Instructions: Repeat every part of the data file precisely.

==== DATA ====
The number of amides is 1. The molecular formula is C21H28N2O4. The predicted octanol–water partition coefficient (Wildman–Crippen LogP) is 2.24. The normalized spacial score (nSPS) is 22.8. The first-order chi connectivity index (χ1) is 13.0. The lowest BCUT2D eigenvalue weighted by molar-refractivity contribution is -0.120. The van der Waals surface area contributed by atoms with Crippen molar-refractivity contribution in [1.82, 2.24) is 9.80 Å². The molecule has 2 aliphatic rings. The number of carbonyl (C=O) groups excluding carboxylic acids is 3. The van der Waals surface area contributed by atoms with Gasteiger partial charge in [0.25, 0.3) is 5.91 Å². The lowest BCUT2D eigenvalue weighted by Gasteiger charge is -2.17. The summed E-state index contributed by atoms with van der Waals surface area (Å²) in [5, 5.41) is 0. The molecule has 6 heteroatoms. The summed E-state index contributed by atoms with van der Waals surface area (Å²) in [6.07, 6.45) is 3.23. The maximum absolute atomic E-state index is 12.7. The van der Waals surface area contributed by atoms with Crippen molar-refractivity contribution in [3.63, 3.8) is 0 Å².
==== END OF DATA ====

The number of amides is 1. The molecular formula is C21H28N2O4. The predicted octanol–water partition coefficient (Wildman–Crippen LogP) is 2.24. The normalized spacial score (nSPS) is 22.8. The first-order chi connectivity index (χ1) is 13.0. The lowest BCUT2D eigenvalue weighted by molar-refractivity contribution is -0.120. The van der Waals surface area contributed by atoms with Crippen molar-refractivity contribution in [1.82, 2.24) is 9.80 Å². The molecule has 2 aliphatic rings. The number of carbonyl (C=O) groups excluding carboxylic acids is 3. The van der Waals surface area contributed by atoms with Gasteiger partial charge in [0.25, 0.3) is 5.91 Å². The lowest BCUT2D eigenvalue weighted by Gasteiger charge is -2.17. The summed E-state index contributed by atoms with van der Waals surface area (Å²) in [5, 5.41) is 0. The molecule has 6 heteroatoms. The summed E-state index contributed by atoms with van der Waals surface area (Å²) in [6.07, 6.45) is 3.23. The maximum absolute atomic E-state index is 12.7. The van der Waals surface area contributed by atoms with Crippen molar-refractivity contribution in [3.63, 3.8) is 0 Å².